Lesson 5Defining Equivalent Ratios

Let’s investigate equivalent ratios some more.

Learning Targets:

  • If I have a ratio, I can create a new ratio that is equivalent to it.
  • If I have two ratios, I can decide whether they are equivalent to each other.

5.1 Dots and Half Dots

Dot Pattern 1:

(Tactile is recommended for this image) An image of dots arranged in groups. There are 6 groups of 9 dots arranged in a 3 by 3 square pattern.

Dot Pattern 2:

(A tactile is recommended for this image.) An image of half-dots arranged in columns and rows. There are 6 columns of 7 half-dots.

5.2 Tuna Casserole

Here is a recipe for tuna casserole.


  • 3 cups cooked elbow-shaped pasta
  • 6 ounce can tuna, drained
  • 10 ounce can cream of chicken soup
  • 1 cup shredded cheddar cheese
  • 1 \frac12 cups French fried onions
an image of a Sausage Egg Casserole
“Sausage Egg Casserole” by RBerteig via Flickr. CC BY 2.0.


Combine the pasta, tuna, soup, and half of the cheese. Transfer into a 9-inch-by-18-inch baking dish. Put the remaining cheese on top. Bake 30 minutes at 350 degrees. During the last 5 minutes, add the French fried onions. Let sit for 10 minutes before serving.

  1. What is the ratio of the ounces of soup to the cups of shredded cheese to the cups of pasta in one batch of casserole?
  2. How much of each of these 3 ingredients would be needed to make:
    1. twice the amount of casserole?
    2. half the amount of casserole?
    3. five times the amount of casserole?
    4. one-fifth the amount of casserole?
  3. What is the ratio of cups of pasta to ounces of tuna in one batch of casserole?
  4. How many batches of casserole would you make if you used the following amounts of ingredients?

    1. 9 cups of pasta and 18 ounces of tuna?
    2. 36 ounces of tuna and 18 cups of pasta?
    3. 1 cup of pasta and 2 ounces of tuna?

Are you ready for more?

The recipe says to use a 9 inch by 18 inch baking dish. Determine the length and width of a baking dish with the same height that could hold:

  1. Twice the amount of casserole
  2. Half the amount of casserole
  1. Five times the amount of casserole
  2. One-fifth the amount of casserole

5.3 What Are Equivalent Ratios?

The ratios  5:3 and 10:6 are equivalent ratios.

  1. Is the ratio 15:12 equivalent to these? Explain your reasoning.
  2. Is the ratio 30:18 equivalent to these? Explain your reasoning.
  3. Give two more examples of ratios that are equivalent to 5:3 .
  4. How do you know when ratios are equivalent and when they are not equivalent?
  5. Write a definition of equivalent ratios.

    Pause here so your teacher can review your work and assign you a ratio to use for your visual display.

  6. Create a visual display that includes:

    • the title “Equivalent Ratios”
    • your best definition of equivalent ratios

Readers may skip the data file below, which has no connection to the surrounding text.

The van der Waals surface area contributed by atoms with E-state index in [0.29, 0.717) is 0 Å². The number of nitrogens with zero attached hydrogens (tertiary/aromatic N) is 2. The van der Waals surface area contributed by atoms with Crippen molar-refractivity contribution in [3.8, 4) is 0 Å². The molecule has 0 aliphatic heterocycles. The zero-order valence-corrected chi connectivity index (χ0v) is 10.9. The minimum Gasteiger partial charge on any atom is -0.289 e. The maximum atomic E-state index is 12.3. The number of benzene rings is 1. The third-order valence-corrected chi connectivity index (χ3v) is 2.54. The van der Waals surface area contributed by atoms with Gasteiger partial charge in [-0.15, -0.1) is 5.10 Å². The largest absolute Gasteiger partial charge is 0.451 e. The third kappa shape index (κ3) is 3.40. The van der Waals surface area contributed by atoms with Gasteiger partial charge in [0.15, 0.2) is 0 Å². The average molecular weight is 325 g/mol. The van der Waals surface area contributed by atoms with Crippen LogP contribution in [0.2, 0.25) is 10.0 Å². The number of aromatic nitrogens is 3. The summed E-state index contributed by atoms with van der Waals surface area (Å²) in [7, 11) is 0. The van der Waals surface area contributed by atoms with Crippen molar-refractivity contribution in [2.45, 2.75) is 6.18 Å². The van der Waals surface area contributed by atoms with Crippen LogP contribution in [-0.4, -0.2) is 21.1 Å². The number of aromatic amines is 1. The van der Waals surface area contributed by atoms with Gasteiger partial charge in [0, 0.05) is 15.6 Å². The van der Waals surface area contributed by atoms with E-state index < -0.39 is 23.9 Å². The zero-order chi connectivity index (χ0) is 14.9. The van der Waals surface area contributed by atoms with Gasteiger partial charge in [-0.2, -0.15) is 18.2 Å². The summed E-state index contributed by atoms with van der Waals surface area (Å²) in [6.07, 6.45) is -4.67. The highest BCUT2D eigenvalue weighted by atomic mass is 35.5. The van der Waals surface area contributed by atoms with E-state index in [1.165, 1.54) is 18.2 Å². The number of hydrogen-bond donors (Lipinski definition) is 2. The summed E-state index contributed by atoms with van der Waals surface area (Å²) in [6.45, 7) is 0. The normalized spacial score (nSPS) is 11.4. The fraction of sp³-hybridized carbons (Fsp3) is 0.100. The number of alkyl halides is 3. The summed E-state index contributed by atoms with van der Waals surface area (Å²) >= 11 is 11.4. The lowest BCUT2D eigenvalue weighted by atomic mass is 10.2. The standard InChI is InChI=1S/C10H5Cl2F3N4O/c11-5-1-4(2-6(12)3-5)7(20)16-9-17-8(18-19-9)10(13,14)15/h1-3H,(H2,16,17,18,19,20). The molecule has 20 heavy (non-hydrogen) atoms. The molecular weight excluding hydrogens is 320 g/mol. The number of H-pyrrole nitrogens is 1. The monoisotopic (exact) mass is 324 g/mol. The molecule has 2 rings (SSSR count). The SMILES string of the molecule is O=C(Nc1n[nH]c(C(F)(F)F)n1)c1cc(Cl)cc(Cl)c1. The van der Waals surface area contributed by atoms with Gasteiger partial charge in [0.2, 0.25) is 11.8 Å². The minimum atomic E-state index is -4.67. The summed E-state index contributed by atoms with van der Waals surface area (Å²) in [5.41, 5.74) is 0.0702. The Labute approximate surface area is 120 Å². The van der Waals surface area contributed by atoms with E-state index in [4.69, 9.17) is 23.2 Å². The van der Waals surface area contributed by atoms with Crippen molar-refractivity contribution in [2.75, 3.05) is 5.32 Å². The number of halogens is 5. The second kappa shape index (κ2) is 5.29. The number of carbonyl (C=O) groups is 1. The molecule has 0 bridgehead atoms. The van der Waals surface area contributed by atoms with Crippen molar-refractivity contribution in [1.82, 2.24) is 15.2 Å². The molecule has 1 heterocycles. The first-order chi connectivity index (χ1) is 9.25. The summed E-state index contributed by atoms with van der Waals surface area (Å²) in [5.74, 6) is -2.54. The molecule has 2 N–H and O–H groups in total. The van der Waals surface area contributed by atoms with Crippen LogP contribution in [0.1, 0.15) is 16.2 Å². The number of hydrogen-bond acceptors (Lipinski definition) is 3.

• the ratio your teacher assigned to you
    • at least two examples of ratios that are equivalent to your assigned ratio
    • an explanation of how you know these examples are equivalent
    • at least one example of a ratio that is not equivalent to your assigned ratio
    • an explanation of how you know this example is not equivalent
    Be prepared to share your display with the class.

Lesson 5 Summary

All ratios that are equivalent to a:b can be made by multiplying both a and b by the same number.

For example, the ratio 18:12 is equivalent to 9:6 because both 9 and 6 are multiplied by the same number: 2.

A diagram for a ratio. At the top, the expression 9:6 is indicated. Directly below it, the expression 18:12 is indicated. Two arrows are drawn, one starting at 9 and pointing to 18 and the other starting at 6 and pointing to 12. On the left of the first arrow, multiplied by 2 is labeled and to the right of the second arrow, multiplied by 2 is labeled.

3:2 is also equivalent to 9:6 , because both 9 and 6 are multiplied by the same number: \frac13 .


Is 18:15 equivalent to 9:6 ?

No, because 18 is 9 \boldcdot 2 , but 15 is not 6 \boldcdot 2 .


Glossary Terms

equivalent ratios

Two ratios are equivalent if you can multiply each of the numbers in the first ratio by the same factor to get the numbers in the second ratio. For example, 8:6 is equivalent to 4:3 , because 8\boldcdot\frac12 = 4 and 6\boldcdot\frac12 = 3 .

A recipe for lemonade says to use 8 cups of water and 6 lemons. If we use 4 cups of water and 3 lemons, it will make half as much lemonade. Both recipes taste the same, because 8:6 and 4:3 are equivalent ratios.

cups of water number of lemons
8 6
4 3

Lesson 5 Practice Problems

  1. Each of these is a pair of equivalent ratios. For each pair, explain why they are equivalent ratios or draw a diagram that shows why they are equivalent ratios.

    1. 4:5 and 8:10
    2. 18:3 and  6:1
    1. 2:7 and 10,\!000:35,\!000
  2. Explain why 6:4 and 18:8 are not equivalent ratios.

  3. Are the ratios 3:6 and 6:3 equivalent? Why or why not?

  4. This diagram represents 3 batches of light yellow paint. Draw a diagram that represents 1 batch of the same shade of light yellow paint.

    A discrete diagram for two quantities labeled "white paint, in cups" and "yellow paint, in cups". The data are as follows: white paint, 9 squares. yellow paint, 15 squares.
  5. In the fruit bowl there are 6 bananas, 4 apples, and 3 oranges.

    1. For every 4 __________________, there are 3 __________________.
    2. The ratio of __________________ to __________________ is 6:3 .
    3. The ratio of __________________ to __________________ is 4 to 6.
    4. For every 1 orange, there are ______ bananas.
  6. Write fractions for points A and B on the number line.

    A number line with points A and B